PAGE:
‘Greater ability means you can tackle even more extreme terrain, climb madder climbs’
Turns out the Thrill of Driving doesn’t have to be limited to on-road pursuits
I think I like off-roading. This is a troubling development. People who like off-roading are a different breed. They drive Defenders in faux military colours and have 1000 tins of food buried in their back garden. They wear heavy steel-capped boots to Tesco, faded T-shirts of some crappy ’80s rock band everywhere and probably know how to filter their own urine to create drinking water should the need ever arise. They use CB radios. I repeat. They use CB radios.
Yet that’s not the off-roader’s worst sin. Oh no. What I’ve never understood is how they derive so much pleasure from going so s‑l‑o‑w‑l‑y. Creeping inch by inch through bogs, up slopes that you could, y’know, drive around, and then attacking descents with such vigour they actually have a person stand in front to guide them down one rock, root or fallen branch at a time. They spend thousands of hours and considerable sums creating vehicles with tortuous axle articulation and unthinkable approach and departure angles only to traverse terrain literally at walking pace. Sorry for all the italics. Think of them as a profanity substitute. These people deserve italics and profanity. They are f**king idiots.
Don’t get me wrong, getting off the beaten path sounds really appealing. In a WRC car. I can’t think of anything I’d rather do than slip, slide, float and yump across Wales, Sweden, Australia or Africa at high speed, with a support crew monitoring my every move and a nice warm bath and soft towels waiting at a nice hotel. A pursuit not so concerned with getting over the impossible but testing driver and machine to set a pace that seems improbable at worst and almost magical at best. Rally and Rally Raid maybe best describes our collective obsession with ‘the limit’ and gleefully trying to find it in the most thrilling ways possible.
So, sitting at the foot of the Poison Spider Trail in Moab, Utah, I was at once spellbound by the sheer scale and eerie majesty of the Navajo Sandstone slickrock landscape and quietly dreading trying to reach its 1400ft summit. It would be a long, slow climb, but my Jeep Wrangler Rubicon should be more than capable. ‘Just follow my lead,’ said our guide. I nodded along, stifling a yawn. The thought of covering 13 miles in five hours had my pulse almost flatlining. ‘This is not the Thrill of Driving,’ I moaned (internally).
The first section is like a slickrock staircase. Max speed maybe 8mph. The Jeep shuffles and strides up giant boulders like they’re not there. My heart is flickering and something else puckers a couple of times. Scanning obstacles for the fastest, most secure route is as imperative as taking just the right amount of kerb on a racetrack. ‘Hmm,’ I ponder. ‘I suppose there is some challenge to this after all.’ I assume it’s just the novelty of a new activity and the growing appreciation for the unbelievable capability of a factory-standard Wrangler Rubicon. Talk about fit for purpose.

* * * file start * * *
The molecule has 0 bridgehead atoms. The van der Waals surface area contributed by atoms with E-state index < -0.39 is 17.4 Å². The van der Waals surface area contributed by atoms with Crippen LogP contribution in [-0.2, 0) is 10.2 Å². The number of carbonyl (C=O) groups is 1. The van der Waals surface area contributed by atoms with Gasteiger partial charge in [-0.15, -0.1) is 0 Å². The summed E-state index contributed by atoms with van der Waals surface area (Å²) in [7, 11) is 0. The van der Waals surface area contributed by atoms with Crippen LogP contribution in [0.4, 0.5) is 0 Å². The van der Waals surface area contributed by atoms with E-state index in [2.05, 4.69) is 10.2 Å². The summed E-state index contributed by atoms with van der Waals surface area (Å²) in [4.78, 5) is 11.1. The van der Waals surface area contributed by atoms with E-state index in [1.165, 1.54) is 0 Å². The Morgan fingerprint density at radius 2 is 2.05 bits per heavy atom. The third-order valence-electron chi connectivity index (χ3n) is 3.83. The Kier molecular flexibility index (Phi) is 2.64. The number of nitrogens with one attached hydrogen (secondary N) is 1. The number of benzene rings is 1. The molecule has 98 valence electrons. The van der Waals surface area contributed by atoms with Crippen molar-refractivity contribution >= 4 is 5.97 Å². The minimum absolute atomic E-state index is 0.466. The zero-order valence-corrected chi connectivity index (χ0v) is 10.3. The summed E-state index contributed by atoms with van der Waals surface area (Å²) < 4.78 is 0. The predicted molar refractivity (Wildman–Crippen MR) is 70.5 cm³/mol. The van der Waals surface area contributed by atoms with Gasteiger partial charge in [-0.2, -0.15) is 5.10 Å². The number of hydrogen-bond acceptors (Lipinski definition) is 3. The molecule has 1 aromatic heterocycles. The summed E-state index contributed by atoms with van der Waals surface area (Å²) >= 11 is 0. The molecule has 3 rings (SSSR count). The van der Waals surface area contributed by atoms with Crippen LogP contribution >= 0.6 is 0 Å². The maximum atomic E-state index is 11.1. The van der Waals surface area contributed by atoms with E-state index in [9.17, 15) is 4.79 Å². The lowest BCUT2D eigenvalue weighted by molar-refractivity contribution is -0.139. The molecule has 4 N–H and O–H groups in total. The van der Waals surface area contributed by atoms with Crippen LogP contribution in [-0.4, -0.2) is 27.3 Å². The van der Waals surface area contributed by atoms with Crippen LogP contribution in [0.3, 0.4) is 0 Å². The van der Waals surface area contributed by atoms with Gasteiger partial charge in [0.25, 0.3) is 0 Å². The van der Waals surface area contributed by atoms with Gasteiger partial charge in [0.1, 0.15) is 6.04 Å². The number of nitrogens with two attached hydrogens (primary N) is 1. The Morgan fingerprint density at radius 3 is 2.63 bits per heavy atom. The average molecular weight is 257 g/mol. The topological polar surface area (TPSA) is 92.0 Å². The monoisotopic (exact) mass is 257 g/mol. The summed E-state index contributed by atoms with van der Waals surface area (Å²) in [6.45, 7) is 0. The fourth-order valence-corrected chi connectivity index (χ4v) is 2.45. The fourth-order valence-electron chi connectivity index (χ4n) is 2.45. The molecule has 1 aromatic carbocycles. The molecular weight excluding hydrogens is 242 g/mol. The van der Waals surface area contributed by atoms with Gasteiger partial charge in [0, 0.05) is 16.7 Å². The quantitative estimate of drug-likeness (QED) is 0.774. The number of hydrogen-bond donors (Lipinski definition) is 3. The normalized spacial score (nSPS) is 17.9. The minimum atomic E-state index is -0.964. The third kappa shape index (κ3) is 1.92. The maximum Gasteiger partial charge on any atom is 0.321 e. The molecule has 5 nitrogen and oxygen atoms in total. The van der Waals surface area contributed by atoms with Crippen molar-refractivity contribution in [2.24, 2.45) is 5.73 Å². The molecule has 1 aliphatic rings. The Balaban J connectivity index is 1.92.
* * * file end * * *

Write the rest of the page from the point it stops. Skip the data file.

Yet this is merely the warm-up before scrabbling up near-vertical rock faces, edging over precipices and feeling the Jeep teeter on three wheels as its suspension contorts and slowly but surely walks, skids and judders its way over giant boulders. There are times I’m sure it will topple over. Others where I regret removing the doors (something you do in Jeeps, apparently) as beside me is a couple of feet of slippery rock and then nothing but a giant chasm and certain death. It’s pretty awesome and, at times, unbelievably exciting. If I had a phone signal I might start googling the cost of winches, or researching DIY nuclear shelters for the garden.
The best thing about it? With less speed there’s less guilt. Off-roaders have probably, for all I know, become ‘too good’. Maybe Jeep purists lament the automatic anti-roll bar disconnect. The Hill Descent Control. Just as sports car purists decry the easily accessible performance in a dual-clutch transmission, super-sophisticated ESC, overweight ‘modern abomination’. But whilst this may ring true for road cars with ever higher limits, in the off-road world everything is flipped on its head; greater ability just means you can tackle even more extreme terrain, attain scarier angles, climb madder climbs and see ever more incredible sights. The enjoyment increases rather than being diminished. At the peak of the Poison Spider Trail, looking out over the La Sal mountains, I’m a believer.
I’m ready to get home, though. Ideally as fast as possible. On the road? That’d be nice. Something fast, light, unsociably noisy… But wait. The smart guys and girls have boosted-up buggies that rip up the trails but more importantly turn into mini WRC cars or Trophy Trucks or whatever your fantasy motorsport is over the bumpy, slippery, fast plains. The owners seem to have an unhealthy obsession with energy drinks and guns, but you can’t fault their vehicle choice. That’s real off-roading. And I’m certain I like it.